For small and medium businesses looking for inventory management solutions, there is a wide array of options. Two of the best-known include NetSuite and Sage, which are add-on applications to these vendors’ popular ERP applications. Other vendors, such as Fishbowl and inFlow, are applications that are focused only on inventory management.


NetSuite is a SaaS-only provider of a full suite of applications for mid-sized wholesale and distribution companies. It offers an integrated ERP, inventory, and accounting system fit for companies that want a highly scalable solution without excessive IT complexity. Reporting and analytics functionality is said to be excellent, provided through dashboards that help users organize information and make demand, expense and sales decisions.

Sage Inventory Advisor

Sage Inventory Advisor is a cloud-based solution that provides visibility to forecasts, key performance indicators and financial information, including excess stock, and surplus orders, and stock holding. With the Inventory Forecasting and Inventory Monitoring modules, users can plan for upcoming orders and receive alerts to potential stock-outs. In addition, the Inventory Advisor includes ordering schedules, interactive reports, supplier performance metrics, and classification matrices. Sage Inventory Advisor is primarily targeted at small to mid-market companies that are using Sage’s ERP software.


Fishbowl Inventory is for small and medium wholesale companies that are choosing to stay on the Quickbooks platform for their accounting, but want the ability to incorporate inventory management into their business operations. Fishbowl can handle a wide array of inventory management functionality, including multi-site, multiple locations, part detail tracking, manufacturing processes, landed costs, consignment, EDI, shopping cart and merchant services. It also includes the ability to use wireless devices for bar code reading in the warehouse. A potential downside of Fishbowl would be that it is so closely tied to Quickbooks, making it not an ideal solution for companies that plan to expand rapidly.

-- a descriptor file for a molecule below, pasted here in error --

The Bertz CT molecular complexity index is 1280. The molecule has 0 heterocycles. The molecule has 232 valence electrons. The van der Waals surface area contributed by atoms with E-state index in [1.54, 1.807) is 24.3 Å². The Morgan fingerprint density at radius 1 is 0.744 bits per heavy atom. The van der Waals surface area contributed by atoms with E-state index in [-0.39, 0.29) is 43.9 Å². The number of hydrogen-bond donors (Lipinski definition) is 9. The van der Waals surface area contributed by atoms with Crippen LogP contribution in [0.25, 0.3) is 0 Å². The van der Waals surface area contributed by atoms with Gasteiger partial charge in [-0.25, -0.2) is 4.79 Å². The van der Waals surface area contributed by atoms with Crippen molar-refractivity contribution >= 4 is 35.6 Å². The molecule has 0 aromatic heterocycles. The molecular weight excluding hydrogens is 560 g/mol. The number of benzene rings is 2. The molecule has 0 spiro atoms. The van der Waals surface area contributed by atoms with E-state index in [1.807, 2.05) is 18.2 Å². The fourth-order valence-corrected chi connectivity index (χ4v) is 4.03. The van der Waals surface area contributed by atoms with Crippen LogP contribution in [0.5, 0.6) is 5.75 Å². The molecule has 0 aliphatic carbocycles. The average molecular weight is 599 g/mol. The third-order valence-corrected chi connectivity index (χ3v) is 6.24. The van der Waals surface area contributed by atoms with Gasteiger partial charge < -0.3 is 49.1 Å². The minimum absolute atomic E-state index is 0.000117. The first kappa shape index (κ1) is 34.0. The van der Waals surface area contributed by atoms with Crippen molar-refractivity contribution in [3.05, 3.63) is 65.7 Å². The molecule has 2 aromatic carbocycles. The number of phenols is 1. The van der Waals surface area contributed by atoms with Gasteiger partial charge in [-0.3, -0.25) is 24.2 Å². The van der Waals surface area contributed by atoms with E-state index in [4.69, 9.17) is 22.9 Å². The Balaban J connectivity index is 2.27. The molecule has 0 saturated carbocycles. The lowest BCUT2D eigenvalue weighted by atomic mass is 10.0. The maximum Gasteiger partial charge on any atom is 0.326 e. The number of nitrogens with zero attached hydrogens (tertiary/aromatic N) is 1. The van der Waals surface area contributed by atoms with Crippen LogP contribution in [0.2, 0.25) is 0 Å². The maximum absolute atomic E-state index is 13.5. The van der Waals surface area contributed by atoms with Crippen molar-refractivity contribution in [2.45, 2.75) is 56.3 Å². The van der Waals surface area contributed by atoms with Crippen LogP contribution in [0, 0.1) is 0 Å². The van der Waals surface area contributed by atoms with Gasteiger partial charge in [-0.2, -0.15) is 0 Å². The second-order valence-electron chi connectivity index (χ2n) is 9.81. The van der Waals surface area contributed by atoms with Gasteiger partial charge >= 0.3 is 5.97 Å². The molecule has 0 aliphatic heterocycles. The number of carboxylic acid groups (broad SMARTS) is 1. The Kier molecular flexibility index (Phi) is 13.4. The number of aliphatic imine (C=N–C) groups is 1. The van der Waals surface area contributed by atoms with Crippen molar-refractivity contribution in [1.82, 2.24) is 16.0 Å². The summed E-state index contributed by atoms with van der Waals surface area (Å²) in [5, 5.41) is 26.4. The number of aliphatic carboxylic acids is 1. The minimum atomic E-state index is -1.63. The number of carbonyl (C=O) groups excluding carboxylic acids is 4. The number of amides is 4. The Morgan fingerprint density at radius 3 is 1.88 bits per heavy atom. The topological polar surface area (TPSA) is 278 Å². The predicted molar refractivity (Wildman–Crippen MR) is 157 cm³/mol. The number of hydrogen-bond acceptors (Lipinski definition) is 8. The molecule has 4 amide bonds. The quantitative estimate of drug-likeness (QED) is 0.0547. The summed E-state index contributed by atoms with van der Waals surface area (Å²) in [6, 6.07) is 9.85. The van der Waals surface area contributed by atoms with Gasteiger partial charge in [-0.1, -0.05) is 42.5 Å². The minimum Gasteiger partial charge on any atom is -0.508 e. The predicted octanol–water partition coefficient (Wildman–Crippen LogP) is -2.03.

inFlow inventory has more than 700,000 users in the wholesale, retail, manufacturing, eCommerce, and services industries. It’s a bit of a throwback – a download rather than a cloud-based application. inFlow tracks inventory, customer orders, and purchase orders, and can help with generating reports and reordering stock. As a stand-alone “tracking” type of inventory management system, it is weaker in the areas of analytics than most of the other competitors in this space. inFlow does not directly integrate with any other software, and no API is available to make your own connections; all integration must be done manually. inFlow is also a fairly expensive option since you pay per individual download. These are just a few of the options in the inventory management space. As with any software selection, the best place to start your inventory management selection process is by taking a close look at your current business requirements and future goals. These will help guide you to the best solution for your needs. Also make sure to thoroughly vet any software vendor you talk to. Ask for a demo, and ask a lot of questions. These key questions can help. Do you have other questions about what is inventory management? Tell us in the comments.